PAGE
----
However, if you don’t agree to it, then you won’t be able to design an ethical system which can be applied universally, and hence, you won’t be able to derive the non-aggression principle either. Inter-personal morality must have some line of demarcation between people, to separate one person’s sphere of activity from another, and that line of demarcation, I am calling a property line. The word doesn’t matter as long as we both know what it is, which is a line, that when crossed, denotes a moral breech between two people with different values, acting in different ways.

“1) There must be some type of autonomy within individuals if there is to be such a thing as a moral breech. If people did not ‘have their own space’, so to speak, then there could not be a moral breech, and then inter-personal morality could not mean anything.”

No, you don’t need the concept of autonomy to discuss moral breaches such as one body using violence on another body. We can assume that bodies are complex material machines and still discuss moral breaches in pretty much the same way we do today. All we have to do is delete the meaningless code-words like “will,” “[contra-causal] freedom,” “choice” and “property.”

“2) All values are subjective; ”

I’m afraid we’ll have to agree to disagree on that. But it’s irrelevant since (1) is already false.

“3) All actions that people take are taken to pursue their values, whether these actions are to find food, housing, and clothing; or to go on vacation, and provide their children with an education.”

So what? That doesn’t go anywhere towards proving “self-ownership.”

Can theft? My taking a wallet from your pocket is only a crime if it’s your property (and not mine). Likewise, it’s only rape if the body that you are forcibly having sex with belongs to someone besides yourself. Masturbation, for example, isn’t rape. Nor is having sex with a corpse that you’ve legitimately obtained.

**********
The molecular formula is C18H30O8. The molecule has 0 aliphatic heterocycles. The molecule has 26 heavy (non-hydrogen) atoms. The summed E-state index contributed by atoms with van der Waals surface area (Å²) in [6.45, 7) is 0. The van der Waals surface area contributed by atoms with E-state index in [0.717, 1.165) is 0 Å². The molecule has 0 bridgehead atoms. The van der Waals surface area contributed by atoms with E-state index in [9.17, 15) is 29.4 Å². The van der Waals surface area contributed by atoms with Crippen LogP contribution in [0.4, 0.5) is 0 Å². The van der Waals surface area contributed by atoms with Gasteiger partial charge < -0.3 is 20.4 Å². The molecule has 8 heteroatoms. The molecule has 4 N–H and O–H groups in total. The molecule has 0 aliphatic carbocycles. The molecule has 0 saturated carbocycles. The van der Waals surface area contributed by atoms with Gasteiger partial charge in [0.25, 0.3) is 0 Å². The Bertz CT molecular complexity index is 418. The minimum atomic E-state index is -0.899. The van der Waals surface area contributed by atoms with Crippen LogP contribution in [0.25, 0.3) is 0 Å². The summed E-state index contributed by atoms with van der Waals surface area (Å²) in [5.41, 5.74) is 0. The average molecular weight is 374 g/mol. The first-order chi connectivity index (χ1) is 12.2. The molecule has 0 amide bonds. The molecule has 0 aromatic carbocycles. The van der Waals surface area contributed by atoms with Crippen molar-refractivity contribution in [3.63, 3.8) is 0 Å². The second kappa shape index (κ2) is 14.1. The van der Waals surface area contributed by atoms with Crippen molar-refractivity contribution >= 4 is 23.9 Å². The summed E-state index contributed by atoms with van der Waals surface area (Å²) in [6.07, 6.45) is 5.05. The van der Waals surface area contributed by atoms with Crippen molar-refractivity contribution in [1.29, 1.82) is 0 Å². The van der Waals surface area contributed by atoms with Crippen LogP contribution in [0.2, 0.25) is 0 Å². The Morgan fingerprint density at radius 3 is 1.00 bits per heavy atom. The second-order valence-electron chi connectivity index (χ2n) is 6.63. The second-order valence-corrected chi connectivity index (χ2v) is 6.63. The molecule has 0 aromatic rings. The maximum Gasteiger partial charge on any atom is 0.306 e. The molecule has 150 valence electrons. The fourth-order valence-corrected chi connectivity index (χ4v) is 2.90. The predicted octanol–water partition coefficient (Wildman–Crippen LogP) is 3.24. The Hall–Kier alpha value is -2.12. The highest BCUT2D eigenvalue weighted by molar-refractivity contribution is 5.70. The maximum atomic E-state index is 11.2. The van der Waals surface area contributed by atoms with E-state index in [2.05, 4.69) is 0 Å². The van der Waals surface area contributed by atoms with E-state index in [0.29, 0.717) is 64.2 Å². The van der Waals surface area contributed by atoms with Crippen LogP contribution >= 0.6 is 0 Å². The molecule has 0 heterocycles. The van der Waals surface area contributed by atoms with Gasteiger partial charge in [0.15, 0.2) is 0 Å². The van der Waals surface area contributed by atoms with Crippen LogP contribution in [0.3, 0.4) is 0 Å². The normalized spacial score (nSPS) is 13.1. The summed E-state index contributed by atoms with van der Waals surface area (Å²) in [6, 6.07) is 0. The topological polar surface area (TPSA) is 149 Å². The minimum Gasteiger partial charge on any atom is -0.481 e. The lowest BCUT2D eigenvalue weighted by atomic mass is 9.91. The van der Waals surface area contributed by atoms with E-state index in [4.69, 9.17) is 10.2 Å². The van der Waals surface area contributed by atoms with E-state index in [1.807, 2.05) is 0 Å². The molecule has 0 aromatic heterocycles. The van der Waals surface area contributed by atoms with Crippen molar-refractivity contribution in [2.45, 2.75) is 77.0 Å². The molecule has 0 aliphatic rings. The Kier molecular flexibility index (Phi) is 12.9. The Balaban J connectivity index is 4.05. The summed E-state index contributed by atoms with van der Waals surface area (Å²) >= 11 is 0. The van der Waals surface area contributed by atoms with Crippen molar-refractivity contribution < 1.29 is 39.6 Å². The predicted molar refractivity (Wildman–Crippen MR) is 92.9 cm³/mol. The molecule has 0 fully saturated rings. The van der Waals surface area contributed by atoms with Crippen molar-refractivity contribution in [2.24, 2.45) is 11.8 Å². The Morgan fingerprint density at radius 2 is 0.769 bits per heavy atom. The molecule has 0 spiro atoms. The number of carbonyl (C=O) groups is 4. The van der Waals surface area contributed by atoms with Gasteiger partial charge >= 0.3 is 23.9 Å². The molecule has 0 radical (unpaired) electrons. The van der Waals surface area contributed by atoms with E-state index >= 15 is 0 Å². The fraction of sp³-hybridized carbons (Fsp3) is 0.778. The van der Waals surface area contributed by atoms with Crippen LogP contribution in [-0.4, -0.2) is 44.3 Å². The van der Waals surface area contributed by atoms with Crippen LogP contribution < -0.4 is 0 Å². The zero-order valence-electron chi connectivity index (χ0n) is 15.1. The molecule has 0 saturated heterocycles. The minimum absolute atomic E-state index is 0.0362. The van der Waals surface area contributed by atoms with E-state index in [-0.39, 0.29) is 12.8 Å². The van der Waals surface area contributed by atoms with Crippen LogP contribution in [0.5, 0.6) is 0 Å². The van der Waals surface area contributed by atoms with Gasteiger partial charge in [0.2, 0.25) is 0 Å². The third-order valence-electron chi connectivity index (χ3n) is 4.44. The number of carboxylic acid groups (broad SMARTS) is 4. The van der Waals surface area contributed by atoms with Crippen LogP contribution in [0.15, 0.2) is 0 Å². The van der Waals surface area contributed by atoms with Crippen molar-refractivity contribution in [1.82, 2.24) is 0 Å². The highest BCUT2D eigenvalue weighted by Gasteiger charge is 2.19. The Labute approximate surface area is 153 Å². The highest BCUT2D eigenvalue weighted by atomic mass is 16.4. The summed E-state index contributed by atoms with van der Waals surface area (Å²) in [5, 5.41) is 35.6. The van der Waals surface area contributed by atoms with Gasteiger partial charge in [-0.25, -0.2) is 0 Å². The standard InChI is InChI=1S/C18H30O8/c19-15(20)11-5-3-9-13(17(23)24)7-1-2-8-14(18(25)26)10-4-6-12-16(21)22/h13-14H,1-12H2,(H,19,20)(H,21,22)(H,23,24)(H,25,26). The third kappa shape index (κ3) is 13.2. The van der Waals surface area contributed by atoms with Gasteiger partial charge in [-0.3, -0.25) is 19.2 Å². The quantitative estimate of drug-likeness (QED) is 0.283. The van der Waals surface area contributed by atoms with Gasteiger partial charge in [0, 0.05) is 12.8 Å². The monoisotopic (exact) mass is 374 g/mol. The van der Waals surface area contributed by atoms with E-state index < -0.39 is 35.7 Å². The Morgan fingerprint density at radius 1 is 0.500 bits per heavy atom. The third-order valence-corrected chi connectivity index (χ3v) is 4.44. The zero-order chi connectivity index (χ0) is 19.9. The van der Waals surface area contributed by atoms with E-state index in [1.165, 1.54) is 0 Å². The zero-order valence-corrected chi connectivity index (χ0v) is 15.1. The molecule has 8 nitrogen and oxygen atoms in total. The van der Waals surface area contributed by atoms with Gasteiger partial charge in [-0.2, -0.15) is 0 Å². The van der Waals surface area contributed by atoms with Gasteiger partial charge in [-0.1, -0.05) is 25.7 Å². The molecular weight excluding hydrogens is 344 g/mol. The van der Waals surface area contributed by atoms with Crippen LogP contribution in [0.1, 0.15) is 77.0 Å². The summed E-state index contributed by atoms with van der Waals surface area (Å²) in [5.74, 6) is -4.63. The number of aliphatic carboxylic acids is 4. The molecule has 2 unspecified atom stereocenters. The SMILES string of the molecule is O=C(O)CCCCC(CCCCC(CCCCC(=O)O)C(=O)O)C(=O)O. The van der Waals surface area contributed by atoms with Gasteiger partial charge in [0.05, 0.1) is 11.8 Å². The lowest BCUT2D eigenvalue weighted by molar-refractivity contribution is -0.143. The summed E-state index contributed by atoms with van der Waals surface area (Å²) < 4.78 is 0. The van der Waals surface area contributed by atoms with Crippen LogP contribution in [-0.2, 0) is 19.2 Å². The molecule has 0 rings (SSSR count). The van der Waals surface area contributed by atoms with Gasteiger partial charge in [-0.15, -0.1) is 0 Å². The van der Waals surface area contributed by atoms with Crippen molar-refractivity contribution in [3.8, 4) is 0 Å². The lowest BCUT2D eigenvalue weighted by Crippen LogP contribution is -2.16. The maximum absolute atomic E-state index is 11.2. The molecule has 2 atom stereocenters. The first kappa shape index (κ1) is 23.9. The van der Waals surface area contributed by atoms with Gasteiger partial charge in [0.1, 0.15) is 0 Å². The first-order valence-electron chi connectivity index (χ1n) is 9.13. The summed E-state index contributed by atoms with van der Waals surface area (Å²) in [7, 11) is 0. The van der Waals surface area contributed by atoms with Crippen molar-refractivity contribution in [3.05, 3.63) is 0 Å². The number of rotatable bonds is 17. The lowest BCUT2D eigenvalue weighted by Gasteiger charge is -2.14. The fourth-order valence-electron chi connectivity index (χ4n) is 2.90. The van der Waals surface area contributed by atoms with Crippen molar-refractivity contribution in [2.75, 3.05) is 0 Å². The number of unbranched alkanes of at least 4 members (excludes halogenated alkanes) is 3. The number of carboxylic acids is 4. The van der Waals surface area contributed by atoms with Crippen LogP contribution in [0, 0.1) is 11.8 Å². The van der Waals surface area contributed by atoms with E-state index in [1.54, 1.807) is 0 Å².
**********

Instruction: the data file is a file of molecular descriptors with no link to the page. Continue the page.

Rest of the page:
No, rape can be completely described and validated as a concept without referring to property at all.

Here is one definition:

“sexual intercourse (with actual penetration of a woman’s vagina with the man’s penis) without consent and accomplished through force, threat of violence or intimidation”

There is no property claim in this definition, just mechanical acts.

We can keep playing this stupid game as long as you want. Consent:
“A concurrence of wills. Express consent is that directly given, either lira voce or in writing. Implied consent is that manifested by signs, actions, or facts, or by inaction or silence, which raise a presumption that the consent has been given.”

What part of the definition I just gave you involves property rights?
(hint: none of them)

… and your proof that “will” as a term implies a specific property scheme is… ?

Okay, I guess you also need a definition of will:

“Desire, intent, choice”

So where’s the property now, Collins?

No… in the context of consent, “will” doesn’t require any consideration for property rights. Only mechanical actions like saying “yes,” signing a contract, etc.

Isn’t “woman’s vagina” the same as “vagina that is the property of a woman”?

Wikipedia definition of property: “In abstract, property is that which is had by or belongs to/with something, whether as an attribute or a component. ”

A vagina sure as hell sounds like a female’s property.